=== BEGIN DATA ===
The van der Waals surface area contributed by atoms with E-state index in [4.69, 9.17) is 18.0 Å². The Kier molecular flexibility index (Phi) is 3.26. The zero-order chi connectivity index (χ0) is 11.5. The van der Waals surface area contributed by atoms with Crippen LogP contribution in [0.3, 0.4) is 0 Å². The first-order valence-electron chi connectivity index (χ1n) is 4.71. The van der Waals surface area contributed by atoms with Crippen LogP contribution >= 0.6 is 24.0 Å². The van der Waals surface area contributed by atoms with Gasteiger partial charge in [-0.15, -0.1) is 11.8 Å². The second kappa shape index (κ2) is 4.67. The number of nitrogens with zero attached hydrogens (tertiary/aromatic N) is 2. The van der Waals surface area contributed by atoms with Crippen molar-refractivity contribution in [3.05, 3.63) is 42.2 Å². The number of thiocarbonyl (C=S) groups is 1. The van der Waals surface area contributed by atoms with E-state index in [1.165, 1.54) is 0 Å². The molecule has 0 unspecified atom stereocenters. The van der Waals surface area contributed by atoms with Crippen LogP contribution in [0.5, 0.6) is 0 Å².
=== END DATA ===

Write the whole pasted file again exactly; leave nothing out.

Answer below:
The van der Waals surface area contributed by atoms with E-state index in [4.69, 9.17) is 18.0 Å². The Kier molecular flexibility index (Phi) is 3.26. The zero-order chi connectivity index (χ0) is 11.5. The van der Waals surface area contributed by atoms with Crippen LogP contribution in [0.3, 0.4) is 0 Å². The first-order valence-electron chi connectivity index (χ1n) is 4.71. The van der Waals surface area contributed by atoms with Crippen LogP contribution >= 0.6 is 24.0 Å². The van der Waals surface area contributed by atoms with Gasteiger partial charge in [-0.15, -0.1) is 11.8 Å². The second kappa shape index (κ2) is 4.67. The number of nitrogens with zero attached hydrogens (tertiary/aromatic N) is 2. The van der Waals surface area contributed by atoms with Crippen molar-refractivity contribution in [3.05, 3.63) is 42.2 Å². The number of thiocarbonyl (C=S) groups is 1. The van der Waals surface area contributed by atoms with E-state index in [1.165, 1.54) is 0 Å². The molecule has 0 unspecified atom stereocenters. The van der Waals surface area contributed by atoms with Crippen LogP contribution in [0.5, 0.6) is 0 Å².